My mother just turned 70.
She lives alone, taking care of herself since my father’s death.
And while she’s in great health and likely to live a long life … I have begun to wonder how long she’ll be able to manage on her own.
My mother grew up in a different India than exists today. Back then, most children stayed near their parents. And as the parents got older, their children took care of them in their old age.
India is now modernizing rapidly. Young people leave to go to college in big cities or internationally … and then go to work in these same places.
Like in the U.S., Europe and Japan, if you’re older and need care, you get it through home care or by living in a nursing home with people taking care of you.
However, this model is going to be replaced soon. And it’s a development that’s going to radically change how people around the world take care not just of their parents, but also their kids and other people they are responsible for.
Robots are increasingly being employed to take care of the elderly. This is a big trend that began in Japan and is now emerging as a force across the world.
The automated care market, according to research firm Frost & Sullivan, is setting up to achieve rapid growth over the next five years … with an average annual growth rate of 36% through 2021.
You’ll start to see robots in hospitals, clinics, nursing homes and even in home care.
Some of the things these robots are going to do are repetitive tasks such as carrying medical waste and bed linen, transporting lab reports and meals, and dispensing medication and intravenous drugs.
Now, a reason to implement robots is because, in many countries, there simply aren’t enough qualified nurses or medical practitioners to do these things. Another reason to use robots is that for routine, repetitive tasks, robots make fewer mistakes and are available 24 hours a day, seven days a week. In other words, higher productivity and better quality of care, which saves lives and money.
The $9 Billion Robot
Veebot is a medical robot that can draw your blood. By using the latest technology in robotics, infrared imaging and ultrasound, Veebot selects a vein, confirms that it has sufficient blood flow for a successful draw … then it lines up a robotic arm to the vein and gently inserts the needle.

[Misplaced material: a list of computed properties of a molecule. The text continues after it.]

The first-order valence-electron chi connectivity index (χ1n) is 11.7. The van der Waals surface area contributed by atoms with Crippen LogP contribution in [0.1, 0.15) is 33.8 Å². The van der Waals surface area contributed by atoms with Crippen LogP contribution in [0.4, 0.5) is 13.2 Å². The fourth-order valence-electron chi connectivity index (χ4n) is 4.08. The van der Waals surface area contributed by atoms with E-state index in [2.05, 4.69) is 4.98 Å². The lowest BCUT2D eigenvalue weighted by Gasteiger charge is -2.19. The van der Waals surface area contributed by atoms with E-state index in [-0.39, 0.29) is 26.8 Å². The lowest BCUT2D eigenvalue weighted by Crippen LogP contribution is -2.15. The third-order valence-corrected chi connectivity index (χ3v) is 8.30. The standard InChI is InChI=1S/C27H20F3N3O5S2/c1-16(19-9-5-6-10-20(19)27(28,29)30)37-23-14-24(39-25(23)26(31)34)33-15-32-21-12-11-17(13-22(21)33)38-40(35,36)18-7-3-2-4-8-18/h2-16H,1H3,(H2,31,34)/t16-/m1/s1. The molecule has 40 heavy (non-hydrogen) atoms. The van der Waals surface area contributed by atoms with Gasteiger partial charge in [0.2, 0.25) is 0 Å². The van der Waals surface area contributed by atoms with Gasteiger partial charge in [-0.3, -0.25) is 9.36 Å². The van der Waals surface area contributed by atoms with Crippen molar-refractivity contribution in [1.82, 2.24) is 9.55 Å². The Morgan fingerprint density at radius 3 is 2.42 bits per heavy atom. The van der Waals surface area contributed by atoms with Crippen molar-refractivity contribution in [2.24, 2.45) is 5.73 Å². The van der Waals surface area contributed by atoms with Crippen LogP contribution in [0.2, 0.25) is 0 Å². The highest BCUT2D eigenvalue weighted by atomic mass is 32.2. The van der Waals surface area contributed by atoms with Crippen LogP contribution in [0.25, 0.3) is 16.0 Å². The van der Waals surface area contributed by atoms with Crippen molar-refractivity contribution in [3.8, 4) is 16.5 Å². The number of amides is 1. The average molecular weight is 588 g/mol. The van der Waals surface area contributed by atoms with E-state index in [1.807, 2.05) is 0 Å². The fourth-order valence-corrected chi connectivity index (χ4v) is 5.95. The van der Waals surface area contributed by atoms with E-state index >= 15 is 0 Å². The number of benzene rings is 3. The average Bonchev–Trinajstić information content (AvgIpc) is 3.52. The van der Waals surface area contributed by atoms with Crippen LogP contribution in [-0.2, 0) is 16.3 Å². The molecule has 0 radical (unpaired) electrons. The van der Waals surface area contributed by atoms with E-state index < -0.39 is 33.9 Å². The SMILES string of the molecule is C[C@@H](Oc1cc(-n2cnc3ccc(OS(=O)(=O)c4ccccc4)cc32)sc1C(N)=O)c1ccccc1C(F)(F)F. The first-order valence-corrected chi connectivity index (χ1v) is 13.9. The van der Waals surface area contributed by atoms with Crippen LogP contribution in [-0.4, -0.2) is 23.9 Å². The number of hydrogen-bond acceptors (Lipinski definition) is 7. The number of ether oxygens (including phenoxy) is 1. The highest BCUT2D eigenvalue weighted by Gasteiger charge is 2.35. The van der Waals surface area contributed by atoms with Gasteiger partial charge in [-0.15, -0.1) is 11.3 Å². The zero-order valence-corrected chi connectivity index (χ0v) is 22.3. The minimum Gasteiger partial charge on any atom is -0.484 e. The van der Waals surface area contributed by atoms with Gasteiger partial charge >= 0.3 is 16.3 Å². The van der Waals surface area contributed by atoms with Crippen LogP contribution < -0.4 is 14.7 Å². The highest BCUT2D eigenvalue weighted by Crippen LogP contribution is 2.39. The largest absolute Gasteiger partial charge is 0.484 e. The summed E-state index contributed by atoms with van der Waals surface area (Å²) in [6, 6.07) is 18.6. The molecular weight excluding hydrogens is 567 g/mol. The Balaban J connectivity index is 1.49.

According to Veebot’s maker, the machine identifies the best vein 83% of the time … which is pretty much what a phlebotomist is able to achieve. Though, remember that this technology is still in its early stages, and Veebot is expected to hit 90% accuracy soon.
Now, drawing blood seems like a small thing. However, Veebot’s maker estimates that blood is drawn from patients a billion times per year just in the U.S. alone. With a few adjustments, Veebot can also be used to insert intravenous needles into patients … this is done 250 million times a year. These are big numbers for routine procedures that could be automated, providing better outcomes for lower cost. Veebot’s maker estimates that the market for this technology is about $9 billion in the U.S. alone.
Now, I know many of you are skeptical that this kind of technology will ever take off or that it’ll be worth investing in when it does become available. I can tell you that’s what people said when surgical robot-maker Intuitive Surgical went public. If you bought Intuitive Surgical at its initial public offering in June 2000, you’d have made over 4,000%.
Editor, Profits Unlimited
P.S. Robots are one of the critical elements of the Internet of Things mega trend that I write about here and for my paid readers in Profits Unlimited. In my last issue, I showed my readers an incredible stock that I believe is going to be the dominant company for the mapping capability in self-driving cars. Obviously, to be fair to my readers, I can’t give that stock to you for free. And right now, there isn’t a tradable exchange-traded fund (ETF) that focuses on the medical robotics component to recommend to you today. However, keep checking back if you’re interested in these kinds of opportunities, and I’ll let you know when I find a suitable ETF to tell you about.